Pregnant women can breathe sigh of relief when it comes to COVID-19

April 1, 2020 | Sarah Heinonen

GREATER?SPRINGFIELD – When expecting a child, parents are naturally concerned with the health of their baby, but the COVID-19 pandemic is likely to bring up extra questions and concerns for parents. Robert Wool, an obstetrician with offices in Westfield and Springfield, told Reminder Publishing that pregnant women are at no greater risk than the general public.

“So far, we have not seen any transmission in utero,” said Wool. He said that while some viruses do transfer from the mother to the child, such as herpes and hepatitis, so far it has not happened with the novel coronavirus.

Wool said that he is taking his information directly from the CDC and Baystate Health, which is providing constant updates as more is known about the virus.

He said officials are still recommending breastfeeding, but one option for mothers who are concerned about giving their children COVID-19 is to isolate themselves after birth and resume breastfeeding after 14 days.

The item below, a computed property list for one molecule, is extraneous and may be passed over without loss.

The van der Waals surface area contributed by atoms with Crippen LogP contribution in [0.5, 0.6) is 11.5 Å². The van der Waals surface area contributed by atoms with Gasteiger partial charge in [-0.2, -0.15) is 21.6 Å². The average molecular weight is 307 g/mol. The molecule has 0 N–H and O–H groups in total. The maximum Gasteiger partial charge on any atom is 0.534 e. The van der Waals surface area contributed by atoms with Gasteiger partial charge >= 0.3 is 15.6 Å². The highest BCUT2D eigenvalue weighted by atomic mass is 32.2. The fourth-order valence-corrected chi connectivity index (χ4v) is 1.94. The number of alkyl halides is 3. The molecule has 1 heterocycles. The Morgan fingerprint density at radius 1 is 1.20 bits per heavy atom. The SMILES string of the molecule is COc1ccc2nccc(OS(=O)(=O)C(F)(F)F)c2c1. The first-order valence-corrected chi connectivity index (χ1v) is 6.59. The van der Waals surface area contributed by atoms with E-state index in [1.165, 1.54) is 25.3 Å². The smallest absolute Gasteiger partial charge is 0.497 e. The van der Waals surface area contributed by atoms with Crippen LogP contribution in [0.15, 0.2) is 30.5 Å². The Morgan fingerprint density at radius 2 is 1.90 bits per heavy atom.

“We’ve had very few pregnant women test positive and then deliver a baby,” Wool said, noting there were only two at Baystate Medical Center. One reason for that may be that babies and, by extension, expecting mothers don’t have a particularly strong immune system, said Wool.

“[With] babies and pregnant women, we’re not seeing the heightened immune responses that are putting people on respirators.” Wool said. He continued, “It's a little bit of a paradox. Most people should be able to fight this with their own immune systems.” In addition to those people with a compromised immune system, “they think that people with an over-the-top immune reaction,” are the ones getting sickest. He likened it to the way the allergy symptoms that bother people are a result of the immune system overreacting to the presence of an allergen.

Wool said the recommendations for pregnant women are the same as for the general public: practice strict social distancing of at least six feet, refrain from touching the face, wash your hands as frequently as possible.

For people who are homebound and experiencing stress from this, Wool said, mental health can affect physical health. He recommended getting eight hours of sleep, eating foods with different colors and antioxidants and getting outside to go for a walk.

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